Go On, Inner Man Version, 2003, oil on wood panel, closed position
Go On, Inner Man Version, 2003, oil on wood panel, open position

 

Walking Man, Jonah, and The Ancient Ocean

Walking Man, Jonah, and the Ancient Ocean, oil painting on a poplar panel by Jack Baumgartner, 14.5″ x 22″, 2017
Upper panel, Walking Man striding through the arch
Lower panel, Jonah, swimming, yields to the sea monster
detail of the upper panel, with barn owl, Burr oak and cliffs.
Upper panel detail with symbolic structures
Lower panel detail of Jonah

The completion of a painting generally means a decision to stop working on it, otherwise the cycle would never end.  This painting, which was begun in October of 2009 reached that generally unheralded milestone of “completion” this fall, 6 years later.  Technically, the work is not entirely done, as I have yet to build the frame for it, which, especially for my panel paintings, represent a significant part of the presentation and outer composition.  I hope share some of the meaning behind this painting at some future date.

 

The Farm in Mid-Summer

celebrations of lucerne and other legumes, solar crescents, roots, and the husbandry of even toed-ungulates

sward of chicory, crimson, and white clovers
inquisitive crossbred pig in a paddock of rye and vetch
hampshire pig eating bolted chicory
improvised by a previous farmer, well worn window weight cover chains
nitrogen nodules formed on alfalfa (lucerne) roots
lucerne (alfalfa) roots and crown, pulled from the vegetable garden
garlic, un-earthed
root fire works
sonar malfunction (?) allowed us a daytime visit from a strange and fierce nocturnal beneficient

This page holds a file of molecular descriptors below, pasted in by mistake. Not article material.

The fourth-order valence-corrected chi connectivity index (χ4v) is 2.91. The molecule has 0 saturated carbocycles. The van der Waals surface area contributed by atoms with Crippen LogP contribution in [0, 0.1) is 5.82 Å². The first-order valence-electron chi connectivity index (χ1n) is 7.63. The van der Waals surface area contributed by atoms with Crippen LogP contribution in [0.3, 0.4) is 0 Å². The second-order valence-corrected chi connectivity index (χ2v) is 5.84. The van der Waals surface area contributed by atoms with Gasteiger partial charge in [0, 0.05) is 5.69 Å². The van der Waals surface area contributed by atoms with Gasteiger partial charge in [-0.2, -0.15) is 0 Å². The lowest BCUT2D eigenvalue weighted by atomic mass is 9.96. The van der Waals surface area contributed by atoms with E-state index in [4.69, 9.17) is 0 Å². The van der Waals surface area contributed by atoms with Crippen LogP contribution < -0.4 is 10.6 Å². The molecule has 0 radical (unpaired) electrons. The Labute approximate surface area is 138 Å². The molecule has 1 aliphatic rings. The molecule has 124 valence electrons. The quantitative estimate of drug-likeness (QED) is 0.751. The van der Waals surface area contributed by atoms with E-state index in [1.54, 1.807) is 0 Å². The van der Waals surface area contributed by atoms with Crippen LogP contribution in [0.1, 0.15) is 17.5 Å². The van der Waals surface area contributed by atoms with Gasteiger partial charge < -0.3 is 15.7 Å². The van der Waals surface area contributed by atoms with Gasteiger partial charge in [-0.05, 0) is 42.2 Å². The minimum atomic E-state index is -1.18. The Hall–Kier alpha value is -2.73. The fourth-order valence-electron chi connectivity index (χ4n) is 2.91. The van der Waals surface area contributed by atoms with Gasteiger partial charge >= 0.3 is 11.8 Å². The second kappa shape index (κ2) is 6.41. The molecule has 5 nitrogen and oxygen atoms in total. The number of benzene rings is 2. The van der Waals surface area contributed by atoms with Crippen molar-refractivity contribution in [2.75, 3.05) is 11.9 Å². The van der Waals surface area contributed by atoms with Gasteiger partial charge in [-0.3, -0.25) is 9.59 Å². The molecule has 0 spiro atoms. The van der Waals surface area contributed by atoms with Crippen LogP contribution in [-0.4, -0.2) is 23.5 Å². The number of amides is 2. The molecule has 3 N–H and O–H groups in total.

windrows in the alfalfa (Medicago sativa) meadow
the rusty old New Holland swather in contrast eating alfalfa
I read once that the Arabic word from which the name “alfalfa” came meant “best fodder”
Louis Bromfield justly brought attention to its role as a soil healer. It seems to live up to its names, feeding livestock, pollinators, humans, the soil and its inhabitants, and the atmosphere.
I feel grateful that I get to farm my own patch of lucerne. In the background is a mobile chicken coop with laying hens working the perimeter of the meadow. We’ve learned that alfalfa is a key ingredient in good eggs.
the angus bottle baby
bellows for milk
lambs in the illuminated profile of humid dawn
the young shepherd studies his flock
compact paddocks of soybeans and milo forage, bloody butcher field corn, and the Quonset barn looking at home in the landscape
the great blue heron disturbed from his breakfast, as we head across the creek to do the morning chores
sun in hand
interplay of lensing leaves and the light of 92% totality
solar shield
transfixed
the image of the solar eclipse projected through on half of pair of binoculars proved to be the most successful of viewing contraptions
photographing under the helmet, layers of eclipse and lense
contractions of the dry months
elevated mundane details; oxidations of copper and steel
a barn that is part celebration of geometry, part dog house
the colors of the barnyard hens grouped together over their dawn ration
wax goldenweed of the many cousins in the sunflower family
emergence of the inflorescence of Indian grass
dr. Seuss hairdo of thistle
snow-on-the-mountain
snouts and ears
coreopsis growing in a wheat field we are converting to perennial pasture